Another area where issues may arise is a will that leaves everything to the surviving spouse in the belief that the surviving spouse will provide for all of the children fairly and equally. That’s a lot to expect, and it doesn’t always happen in reality, and the better way to ensure the distribution of assets is to set up a trust that will handle this particular situation.

When it comes to estate planning for a blended family, the concept of “yours, mine and ours” can complicate the process to the point that family dynamics become permanently strained. The alternative is denial resulting in nothing being done, virtually guaranteeing disaster. Working through these details not only can avoid future estate planning hassles but also help maintain healthy relationships between all parties involved. A good estate attorney can help ensure things happen the way you intend.

Dana’s Take: Those of us of a certain age remember “The Brady Bunch” on TV with fondness. Who couldn’t love them?

But that’s TV, not real life. Seriously, six kids and one bathroom? Further, the show didn’t address the anger children and teens can feel when asked to share a parent, home and resources with siblings they did not choose. This is particularly difficult when a family of lesser means blends with one of greater means; issues like a teen’s first car can create fireworks.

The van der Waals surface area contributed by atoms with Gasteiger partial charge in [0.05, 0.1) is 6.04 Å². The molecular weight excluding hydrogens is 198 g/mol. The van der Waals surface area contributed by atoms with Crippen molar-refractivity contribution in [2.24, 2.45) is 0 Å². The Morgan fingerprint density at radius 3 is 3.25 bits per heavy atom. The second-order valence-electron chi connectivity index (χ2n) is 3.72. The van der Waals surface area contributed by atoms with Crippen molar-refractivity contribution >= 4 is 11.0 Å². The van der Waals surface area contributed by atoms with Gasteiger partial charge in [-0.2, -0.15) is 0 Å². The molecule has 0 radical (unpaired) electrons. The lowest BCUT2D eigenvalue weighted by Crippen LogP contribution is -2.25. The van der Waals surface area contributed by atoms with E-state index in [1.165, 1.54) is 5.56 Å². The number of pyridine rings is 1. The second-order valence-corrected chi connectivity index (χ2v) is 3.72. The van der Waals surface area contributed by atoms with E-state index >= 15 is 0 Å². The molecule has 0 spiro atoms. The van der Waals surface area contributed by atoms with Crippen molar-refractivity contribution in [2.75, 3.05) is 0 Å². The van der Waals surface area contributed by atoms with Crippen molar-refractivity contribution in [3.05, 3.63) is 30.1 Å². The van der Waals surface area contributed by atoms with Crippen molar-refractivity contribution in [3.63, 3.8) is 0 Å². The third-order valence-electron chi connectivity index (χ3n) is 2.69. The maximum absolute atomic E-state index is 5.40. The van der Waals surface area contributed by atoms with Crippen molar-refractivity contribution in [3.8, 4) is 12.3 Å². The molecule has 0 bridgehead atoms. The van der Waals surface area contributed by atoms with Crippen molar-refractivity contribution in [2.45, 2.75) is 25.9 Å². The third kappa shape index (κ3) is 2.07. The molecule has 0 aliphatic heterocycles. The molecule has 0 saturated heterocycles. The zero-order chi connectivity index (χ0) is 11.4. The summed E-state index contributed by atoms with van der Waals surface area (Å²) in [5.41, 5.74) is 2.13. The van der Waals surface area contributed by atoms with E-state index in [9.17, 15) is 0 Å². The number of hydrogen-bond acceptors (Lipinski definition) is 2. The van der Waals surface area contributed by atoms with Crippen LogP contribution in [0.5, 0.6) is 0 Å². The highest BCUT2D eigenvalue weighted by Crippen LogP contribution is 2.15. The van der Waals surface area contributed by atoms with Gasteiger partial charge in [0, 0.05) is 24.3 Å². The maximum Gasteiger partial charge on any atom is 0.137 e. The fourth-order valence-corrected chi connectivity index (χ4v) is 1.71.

No one can predict the way the emotions will make them feel when one parent is gone and there’s nothing in writing about where the assets are going.

Blended families can represent the beauty of new beginnings. But they can also be heartache waiting to happen down the road if solid plans are not put into place early.

Continue reading
8 Hits

Maximize Your Retirement

Ray’s Take: One day you’ll be able to take a deep breath and say you’ve made it.

All the planning and worry and strategizing has paid off, and you’re retired – or at least have the choice of whether or not you want to work. A wide array of new possibilities has become available to you. You now have the opportunity to create a life that’s determined by your interests, desires and priorities, without the constraint of having to earn a living.

But many people don’t take advantage of the possibilities that retirement offers. They just continue with their daily routine, minus the job.